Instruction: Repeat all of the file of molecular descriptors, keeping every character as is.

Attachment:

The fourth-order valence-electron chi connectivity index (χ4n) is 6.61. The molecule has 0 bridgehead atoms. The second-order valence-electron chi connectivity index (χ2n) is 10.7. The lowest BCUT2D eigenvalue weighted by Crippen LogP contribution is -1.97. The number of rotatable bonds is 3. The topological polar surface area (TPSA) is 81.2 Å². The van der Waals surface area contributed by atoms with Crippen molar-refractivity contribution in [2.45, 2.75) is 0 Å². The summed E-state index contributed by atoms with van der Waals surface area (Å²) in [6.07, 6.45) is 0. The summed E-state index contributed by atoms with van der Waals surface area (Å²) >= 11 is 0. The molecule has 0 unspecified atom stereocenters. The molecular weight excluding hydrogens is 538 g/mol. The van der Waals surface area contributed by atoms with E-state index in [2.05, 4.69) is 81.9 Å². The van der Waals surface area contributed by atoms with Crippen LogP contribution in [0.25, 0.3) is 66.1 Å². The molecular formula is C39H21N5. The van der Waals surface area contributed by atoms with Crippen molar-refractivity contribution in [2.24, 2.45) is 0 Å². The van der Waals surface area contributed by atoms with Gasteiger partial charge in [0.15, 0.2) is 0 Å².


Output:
The fourth-order valence-electron chi connectivity index (χ4n) is 6.61. The molecule has 0 bridgehead atoms. The second-order valence-electron chi connectivity index (χ2n) is 10.7. The lowest BCUT2D eigenvalue weighted by Crippen LogP contribution is -1.97. The number of rotatable bonds is 3. The topological polar surface area (TPSA) is 81.2 Å². The van der Waals surface area contributed by atoms with Crippen molar-refractivity contribution in [2.45, 2.75) is 0 Å². The summed E-state index contributed by atoms with van der Waals surface area (Å²) in [6.07, 6.45) is 0. The summed E-state index contributed by atoms with van der Waals surface area (Å²) >= 11 is 0. The molecule has 0 unspecified atom stereocenters. The molecular weight excluding hydrogens is 538 g/mol. The van der Waals surface area contributed by atoms with E-state index in [2.05, 4.69) is 81.9 Å². The van der Waals surface area contributed by atoms with Crippen LogP contribution in [0.25, 0.3) is 66.1 Å². The molecular formula is C39H21N5. The van der Waals surface area contributed by atoms with Crippen molar-refractivity contribution in [2.24, 2.45) is 0 Å². The van der Waals surface area contributed by atoms with Gasteiger partial charge in [0.15, 0.2) is 0 Å².